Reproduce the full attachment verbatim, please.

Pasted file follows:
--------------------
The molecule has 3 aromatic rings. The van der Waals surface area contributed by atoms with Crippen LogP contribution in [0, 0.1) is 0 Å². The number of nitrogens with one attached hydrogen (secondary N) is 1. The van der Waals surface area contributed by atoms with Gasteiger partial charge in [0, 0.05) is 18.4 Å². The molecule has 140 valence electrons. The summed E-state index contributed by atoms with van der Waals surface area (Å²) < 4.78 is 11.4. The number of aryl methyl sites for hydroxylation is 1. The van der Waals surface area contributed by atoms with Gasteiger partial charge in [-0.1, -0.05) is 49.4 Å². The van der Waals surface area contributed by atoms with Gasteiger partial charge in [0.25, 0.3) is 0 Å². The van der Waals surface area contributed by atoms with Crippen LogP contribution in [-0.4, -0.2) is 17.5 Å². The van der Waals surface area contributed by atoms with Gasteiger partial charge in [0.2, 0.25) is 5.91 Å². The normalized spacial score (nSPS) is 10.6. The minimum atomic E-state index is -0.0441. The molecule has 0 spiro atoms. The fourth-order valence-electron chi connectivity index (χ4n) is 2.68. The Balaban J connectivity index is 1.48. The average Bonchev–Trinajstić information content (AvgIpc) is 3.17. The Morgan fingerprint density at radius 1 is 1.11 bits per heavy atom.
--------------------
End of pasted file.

The molecule has 3 aromatic rings. The van der Waals surface area contributed by atoms with Crippen LogP contribution in [0, 0.1) is 0 Å². The number of nitrogens with one attached hydrogen (secondary N) is 1. The van der Waals surface area contributed by atoms with Gasteiger partial charge in [0, 0.05) is 18.4 Å². The molecule has 140 valence electrons. The summed E-state index contributed by atoms with van der Waals surface area (Å²) < 4.78 is 11.4. The number of aryl methyl sites for hydroxylation is 1. The van der Waals surface area contributed by atoms with Gasteiger partial charge in [-0.1, -0.05) is 49.4 Å². The van der Waals surface area contributed by atoms with Gasteiger partial charge in [0.25, 0.3) is 0 Å². The van der Waals surface area contributed by atoms with Crippen LogP contribution in [-0.4, -0.2) is 17.5 Å². The van der Waals surface area contributed by atoms with Gasteiger partial charge in [0.2, 0.25) is 5.91 Å². The normalized spacial score (nSPS) is 10.6. The minimum atomic E-state index is -0.0441. The molecule has 0 spiro atoms. The fourth-order valence-electron chi connectivity index (χ4n) is 2.68. The Balaban J connectivity index is 1.48. The average Bonchev–Trinajstić information content (AvgIpc) is 3.17. The Morgan fingerprint density at radius 1 is 1.11 bits per heavy atom.